I was not surprised, already believing that Darryn had poisoned Charlie to win favor with Sebrina.  Whether he had acted independently or not was irrelevant.

“How is he?” Father asked.  I looked at my father, noting the strain in his expression and the weariness in his shoulders.

“Worse,” I said.  There was no point in adding details.  He could see – and smell – for himself how bad Charlie’s condition, how close to death he was.  If he had cared at all for my chosen, he would have supported us from the first.  He would have made it clear that an attack on my chosen was an attack on all the Everlights.  Instead, he had remained silent, allowing Darryn and others to hurt Charlie repeatedly without reprisal.  He had allowed Sebrina to beat him.  He had left him alone and vulnerable to attack.  And then he had abandoned us both in this fool’s errand, trying to convince Sebrina that Betrys’ son was responsible for the attack on the healers.  I felt anger rise in me again.

“Where’s Padraig?”

“Looking for Duncan.”

“That’s a fool’s errand.”

“At least he’s doing something.”

Father’s head jerked up.  “I am responsible for the safety of everyone in this grove, Angelina.”

“Everyone except your daughter’s own chosen.”

“I act for the greater good, Angelina.”

“You’re failing miserably,” I said, the hardness of my heart emerging as bitterness on my tongue.

“I beg your pardon.”  His eyes were hard as flint, and I couldn’t have cared less.

“All you’ve managed to do is imprison us all and make us slaves to Sebrina’s will.  We don’t even have freedom of speech anymore.  I’m surprised the boys are the only ones whose magic has been taken.  It wouldn’t surprise me a bit if only her sycophants were allowed to keep their magic in the coming months.”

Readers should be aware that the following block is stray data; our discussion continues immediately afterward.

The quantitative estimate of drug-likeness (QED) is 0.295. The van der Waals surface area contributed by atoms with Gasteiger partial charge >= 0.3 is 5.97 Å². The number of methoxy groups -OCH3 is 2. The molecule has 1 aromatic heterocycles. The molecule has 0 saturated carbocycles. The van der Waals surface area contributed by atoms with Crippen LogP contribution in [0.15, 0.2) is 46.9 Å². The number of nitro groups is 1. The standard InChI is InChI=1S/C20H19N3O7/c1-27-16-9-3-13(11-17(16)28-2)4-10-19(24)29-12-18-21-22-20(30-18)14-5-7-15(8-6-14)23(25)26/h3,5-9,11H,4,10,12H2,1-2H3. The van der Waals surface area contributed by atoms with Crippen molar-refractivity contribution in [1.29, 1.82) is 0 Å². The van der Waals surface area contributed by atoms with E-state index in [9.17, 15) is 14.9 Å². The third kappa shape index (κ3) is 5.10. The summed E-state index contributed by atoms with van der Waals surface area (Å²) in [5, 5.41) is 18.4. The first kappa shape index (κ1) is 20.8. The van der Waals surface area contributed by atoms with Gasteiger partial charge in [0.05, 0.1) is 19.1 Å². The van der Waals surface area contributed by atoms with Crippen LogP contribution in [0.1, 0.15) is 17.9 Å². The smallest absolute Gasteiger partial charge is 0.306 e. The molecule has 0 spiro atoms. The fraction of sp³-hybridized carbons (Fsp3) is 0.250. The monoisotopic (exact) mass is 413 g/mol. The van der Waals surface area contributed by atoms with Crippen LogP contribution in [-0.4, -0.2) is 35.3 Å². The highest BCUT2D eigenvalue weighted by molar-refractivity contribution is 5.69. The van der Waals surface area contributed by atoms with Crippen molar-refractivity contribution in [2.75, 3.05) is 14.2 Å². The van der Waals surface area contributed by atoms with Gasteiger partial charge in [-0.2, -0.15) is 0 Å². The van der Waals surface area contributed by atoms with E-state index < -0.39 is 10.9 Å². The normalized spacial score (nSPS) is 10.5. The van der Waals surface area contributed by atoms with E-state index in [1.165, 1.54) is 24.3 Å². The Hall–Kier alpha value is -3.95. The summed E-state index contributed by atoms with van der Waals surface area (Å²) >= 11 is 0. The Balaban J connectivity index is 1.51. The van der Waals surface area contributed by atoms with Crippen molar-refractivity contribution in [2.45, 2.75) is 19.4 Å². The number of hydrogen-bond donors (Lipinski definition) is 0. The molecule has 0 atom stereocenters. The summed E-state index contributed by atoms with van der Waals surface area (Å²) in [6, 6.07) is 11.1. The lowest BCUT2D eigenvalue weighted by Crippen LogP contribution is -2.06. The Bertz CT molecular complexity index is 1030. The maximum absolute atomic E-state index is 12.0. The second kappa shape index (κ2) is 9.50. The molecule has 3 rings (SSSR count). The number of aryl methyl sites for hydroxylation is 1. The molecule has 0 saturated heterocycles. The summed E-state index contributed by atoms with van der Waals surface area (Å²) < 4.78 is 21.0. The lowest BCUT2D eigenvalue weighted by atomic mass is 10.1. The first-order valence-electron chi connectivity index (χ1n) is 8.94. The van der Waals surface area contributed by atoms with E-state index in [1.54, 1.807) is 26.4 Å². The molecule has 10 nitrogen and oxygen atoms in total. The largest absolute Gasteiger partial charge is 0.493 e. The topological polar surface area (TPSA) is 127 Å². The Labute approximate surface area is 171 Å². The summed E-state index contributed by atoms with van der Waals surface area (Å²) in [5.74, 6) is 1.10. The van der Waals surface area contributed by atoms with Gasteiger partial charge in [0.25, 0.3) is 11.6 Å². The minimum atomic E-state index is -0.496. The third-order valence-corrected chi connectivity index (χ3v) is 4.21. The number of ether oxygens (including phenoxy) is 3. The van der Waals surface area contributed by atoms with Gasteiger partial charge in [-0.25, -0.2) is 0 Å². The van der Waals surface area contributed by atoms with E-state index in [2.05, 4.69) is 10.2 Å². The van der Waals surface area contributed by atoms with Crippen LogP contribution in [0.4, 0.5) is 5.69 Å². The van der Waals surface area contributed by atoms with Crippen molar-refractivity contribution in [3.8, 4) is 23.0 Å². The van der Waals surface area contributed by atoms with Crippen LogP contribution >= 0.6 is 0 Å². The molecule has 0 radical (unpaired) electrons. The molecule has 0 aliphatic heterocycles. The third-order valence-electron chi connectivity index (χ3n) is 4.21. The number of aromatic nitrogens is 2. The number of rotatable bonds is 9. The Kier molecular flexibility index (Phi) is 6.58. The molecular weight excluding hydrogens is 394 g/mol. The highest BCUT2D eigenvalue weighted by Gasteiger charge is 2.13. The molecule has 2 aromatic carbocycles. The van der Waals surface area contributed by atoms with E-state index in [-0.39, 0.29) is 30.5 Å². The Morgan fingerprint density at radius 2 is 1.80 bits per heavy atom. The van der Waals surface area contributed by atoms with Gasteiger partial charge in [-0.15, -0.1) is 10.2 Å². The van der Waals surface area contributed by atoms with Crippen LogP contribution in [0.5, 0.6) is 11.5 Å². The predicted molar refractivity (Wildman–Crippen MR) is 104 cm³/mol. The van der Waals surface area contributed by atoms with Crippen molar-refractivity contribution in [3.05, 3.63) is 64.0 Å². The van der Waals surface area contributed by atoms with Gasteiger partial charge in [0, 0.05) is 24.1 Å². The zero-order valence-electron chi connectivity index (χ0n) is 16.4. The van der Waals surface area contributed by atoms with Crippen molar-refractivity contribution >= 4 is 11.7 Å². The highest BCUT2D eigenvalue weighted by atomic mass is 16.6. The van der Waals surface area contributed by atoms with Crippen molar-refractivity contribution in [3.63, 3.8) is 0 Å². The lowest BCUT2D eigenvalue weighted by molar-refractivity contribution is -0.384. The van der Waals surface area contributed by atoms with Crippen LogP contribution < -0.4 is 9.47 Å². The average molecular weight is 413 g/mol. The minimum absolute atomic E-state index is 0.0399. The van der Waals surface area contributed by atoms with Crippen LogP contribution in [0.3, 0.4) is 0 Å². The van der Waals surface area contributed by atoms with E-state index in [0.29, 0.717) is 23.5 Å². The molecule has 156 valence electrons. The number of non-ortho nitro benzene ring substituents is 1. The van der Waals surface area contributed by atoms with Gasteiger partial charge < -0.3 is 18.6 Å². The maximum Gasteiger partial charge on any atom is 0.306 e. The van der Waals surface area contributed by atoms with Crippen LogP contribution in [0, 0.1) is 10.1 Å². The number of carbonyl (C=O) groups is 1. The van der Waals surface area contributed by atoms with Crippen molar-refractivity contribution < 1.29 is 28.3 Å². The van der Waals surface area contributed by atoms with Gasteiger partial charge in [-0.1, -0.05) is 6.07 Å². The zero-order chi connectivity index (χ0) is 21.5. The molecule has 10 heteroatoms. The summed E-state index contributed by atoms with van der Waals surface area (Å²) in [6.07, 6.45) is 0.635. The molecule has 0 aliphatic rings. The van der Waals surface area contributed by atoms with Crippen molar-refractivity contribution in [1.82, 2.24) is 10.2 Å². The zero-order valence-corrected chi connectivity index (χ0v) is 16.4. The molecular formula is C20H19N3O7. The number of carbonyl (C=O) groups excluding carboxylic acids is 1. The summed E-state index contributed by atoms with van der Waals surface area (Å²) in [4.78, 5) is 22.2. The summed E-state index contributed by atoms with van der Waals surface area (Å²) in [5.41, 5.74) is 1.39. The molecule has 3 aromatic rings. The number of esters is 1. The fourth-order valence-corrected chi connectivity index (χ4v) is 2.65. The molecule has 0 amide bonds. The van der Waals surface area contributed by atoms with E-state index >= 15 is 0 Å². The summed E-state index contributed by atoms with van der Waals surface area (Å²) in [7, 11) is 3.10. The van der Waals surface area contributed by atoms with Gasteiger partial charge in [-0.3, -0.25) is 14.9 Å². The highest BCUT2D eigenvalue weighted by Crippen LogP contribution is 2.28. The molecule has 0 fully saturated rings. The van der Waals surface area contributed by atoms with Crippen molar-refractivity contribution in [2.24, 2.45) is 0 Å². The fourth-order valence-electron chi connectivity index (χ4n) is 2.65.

“They haven’t been denied their magic for no reason.”

“So you’ve said many times, yet no one has ever offered even the simplest explanation,” I said coldly. “I used to think it was for an important reason, but now I think it’s a plot contrived to give the ArchDruid more power.”

He stared at me as though he could not believe his ears.  Leaving his seat, Father knelt beside me.  His voice was near a whisper when he spoke:

“Over twenty years ago, the former ArchDruid proposed a heinous crime against all we hold dear.  He wanted to make the druids stronger by encouraging women to give their male children extra elements.”

“Do you mean… augmenting them?”

He nodded.  “His intentions were good.  At that time there were more women with multiple elements than men, and he wanted to even that out.”

I gave him a skeptical look.  All my life, the only thing I’d ever heard about the exiled Connor Shitozaki was that he was a warmongering heretic who had no honor and no respect for Shining Ones, the Nature Spirits, or the Ancestors.  If indeed he had come up with the idea, it was hard to believe that he was righteous man.

“Connor Shitozaki was an honorable man and I was proud to call him my friend.”  Father placed a hand on his chest.  “We are the protectors of the earth, and of this grove.  The bandits on our northern borders were increasing in number and power, and he was concerned that we would not be able to defend ourselves against them.  Having more elements at our disposal seemed like a good idea.”

“So you experimented on babies?”

“No, of course not!  We experimented on ourselves.”

“But it didn’t work.”

“No.”  He shook his head.  “And before you ask, Connor did mention the possibility of changing the magic of an unborn child – but he was just thinking aloud.”  He paused.  “We’re druids, Angie.  We like our books and our theories and our philosophical discussions… He never intended for anyone to actually try it!”

“But they did,” I said.

He nodded.  “Connor was ousted as ArchDruid and exiled as well.  Sebrina was voted in as our new leader, and the decision was made to take magic away from all the boys from that moment forth.”

Growing up, the house-mothers taught us a lot about the dangers of meddling with a child’s development in the womb – mostly that it should not be done, and the detailed descriptions of those poor children born without eyes or limbs or skin… The tales were nightmarish.

“And you thought that boys with warped minds would be better than warped bodies.”

“Their minds aren’t warped!”

“Orion’s is.  Was.  So is Darryn’s,” I said. “I don’t know how Niall escaped it.  Maybe he’s better at hiding his insanity than they were.”